Thinly slice the Jalapeño Pepper (1) and Onion (1). To make barbecue rub, combine Brown Sugar (1/4 cup), Sweet Paprika (1/4 cup), Ground Black Pepper (3 tablespoon), Coarse Salt (3 tablespoon), Hickory Smoked Sea Salt (1 tablespoon), Garlic Powder (2 teaspoon), Onion Powder (2 teaspoon), Celery Seeds (2 teaspoon), and Cayenne Pepper (1 teaspoon) in a small bowl.
Whisk together, or combine with your fingers to break down any lumps in the brown sugar.
Sprinkle the Pork Shoulder (5 pound) liberally on all sides with rub, pat and rub it in with your fingers. Place on a rimmed baking sheet and cover with plastic wrap. Refrigerate overnight. Soak 4 cups of hickory wood chips in water.
For indirect grilling on a gas grill with at least two burners: Preheat one burner. If your grill comes with a slide out smoker box, fill it with soaked wood chips. You can run a high heat under the chips to generate smoke while moderating your heat elsewhere on the grill for the required low and slow cooking.
If you don't have a smoker box, you can make one. Using heavy duty aluminum foil, place a pile of drained, soaked wood chips in the center.
Create a wood chip pouch by folding together the two short ends and crease them to create a seal. Fold the remaining ends over on themselves to create a seal. With a sharp knife, poke several holes in the pouch.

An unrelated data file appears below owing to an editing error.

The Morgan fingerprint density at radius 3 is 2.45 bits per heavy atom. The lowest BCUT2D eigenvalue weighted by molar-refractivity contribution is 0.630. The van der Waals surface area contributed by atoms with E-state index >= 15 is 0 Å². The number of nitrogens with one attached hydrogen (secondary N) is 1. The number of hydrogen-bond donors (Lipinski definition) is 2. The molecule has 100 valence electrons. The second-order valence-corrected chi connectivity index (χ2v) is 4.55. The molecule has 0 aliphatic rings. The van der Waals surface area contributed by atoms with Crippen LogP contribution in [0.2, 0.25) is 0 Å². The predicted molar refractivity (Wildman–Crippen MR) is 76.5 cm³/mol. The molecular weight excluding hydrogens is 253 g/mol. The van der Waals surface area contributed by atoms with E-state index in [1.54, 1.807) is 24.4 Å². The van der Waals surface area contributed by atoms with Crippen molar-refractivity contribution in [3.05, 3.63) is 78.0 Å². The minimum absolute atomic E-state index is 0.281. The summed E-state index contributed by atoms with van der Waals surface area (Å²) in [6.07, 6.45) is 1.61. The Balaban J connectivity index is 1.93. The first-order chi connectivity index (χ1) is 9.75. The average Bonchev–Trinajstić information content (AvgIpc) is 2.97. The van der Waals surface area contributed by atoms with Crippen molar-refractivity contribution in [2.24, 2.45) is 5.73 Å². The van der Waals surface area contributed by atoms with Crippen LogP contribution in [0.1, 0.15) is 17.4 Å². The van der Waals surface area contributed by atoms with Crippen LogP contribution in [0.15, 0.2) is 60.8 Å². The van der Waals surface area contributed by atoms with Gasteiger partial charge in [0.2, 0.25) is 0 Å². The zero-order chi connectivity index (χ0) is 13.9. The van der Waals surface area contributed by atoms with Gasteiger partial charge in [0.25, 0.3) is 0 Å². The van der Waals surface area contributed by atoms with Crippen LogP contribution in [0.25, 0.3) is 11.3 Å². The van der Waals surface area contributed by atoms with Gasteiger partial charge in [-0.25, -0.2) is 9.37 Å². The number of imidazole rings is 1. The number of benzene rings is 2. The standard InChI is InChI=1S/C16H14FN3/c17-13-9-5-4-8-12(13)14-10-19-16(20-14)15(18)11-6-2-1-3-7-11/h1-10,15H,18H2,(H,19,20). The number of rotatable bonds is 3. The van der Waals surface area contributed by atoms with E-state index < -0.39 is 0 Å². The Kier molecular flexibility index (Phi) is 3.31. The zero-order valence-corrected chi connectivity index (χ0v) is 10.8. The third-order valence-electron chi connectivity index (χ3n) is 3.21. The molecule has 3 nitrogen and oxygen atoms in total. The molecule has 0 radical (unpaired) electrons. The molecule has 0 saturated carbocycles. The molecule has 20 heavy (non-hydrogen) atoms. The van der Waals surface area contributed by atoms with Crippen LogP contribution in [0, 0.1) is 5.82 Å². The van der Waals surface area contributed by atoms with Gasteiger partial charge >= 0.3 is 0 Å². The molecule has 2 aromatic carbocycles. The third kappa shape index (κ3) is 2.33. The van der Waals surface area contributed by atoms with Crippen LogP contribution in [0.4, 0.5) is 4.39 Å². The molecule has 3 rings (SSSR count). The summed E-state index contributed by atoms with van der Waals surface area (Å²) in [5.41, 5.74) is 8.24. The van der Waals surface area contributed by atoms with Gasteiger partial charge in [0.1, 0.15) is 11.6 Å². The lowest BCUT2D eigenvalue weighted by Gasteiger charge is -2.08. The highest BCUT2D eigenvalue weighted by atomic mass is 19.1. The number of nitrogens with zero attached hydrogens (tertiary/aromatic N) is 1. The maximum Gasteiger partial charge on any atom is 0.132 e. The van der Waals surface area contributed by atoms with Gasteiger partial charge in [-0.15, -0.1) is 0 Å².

Set the pouch over the hot burner, It will begin to smoke. You may want to make additional pouches to swap them out for a fresh pouch every hour or so. When the pouch begins to smoke, place the food over the unlit burner to start cooking.
For a charcoal grill, light charcoal in a chimney starter. Rake coals to two piles at opposite sides of the grill using a long handled tool. Place a drip pan in the center. Indirect grilling is usually done at a medium heat.
Adjust vents on top of the grill to half open. When adjusted properly, the grill will be 325-350 degrees F (160-180 degrees C). Toss the drained wood chips onto the coals (about 1/2 cup on each side of the grill).
Smoke should start almost immediately. Replenish wood chips every hour to continue the smoke. To make the Mop sauce, combine Apple Cider Vinegar (1 cup), small onion, jalapeno pepper, Coarse Salt (1 tablespoon) and Beer (6 fluid ounce) in a plastic bowl.
To smoke, place pork fat side up in the center of the hot grate away from the heat source. Cover the grill and cook the pork until very tender, 4-6 hours or about 195 degrees F (90 degrees C) on an instant read thermometer.
If using charcoal, add 12 fresh coals and half cup of wood chips every hour. For a gas grill, replenish with a new smoker pouch when the smoke begins to diminish. After the first hour, base the pork with the mop sauce, repeat hourly.
Transfer the cooked pork to a cutting board and cover loosely with aluminum foil to let it rest for about 15 minutes. Wearing rubber gloves, remove the skin and fat, chop up what you want to add back to the pork. Pull the pork into shreds.
Add pieces of skin and fat back to the meat to suit your tastes. To serve, pile pork on Hamburger Bun (12) and top with a spoonful of Coleslaw Mix (to taste). Enjoy!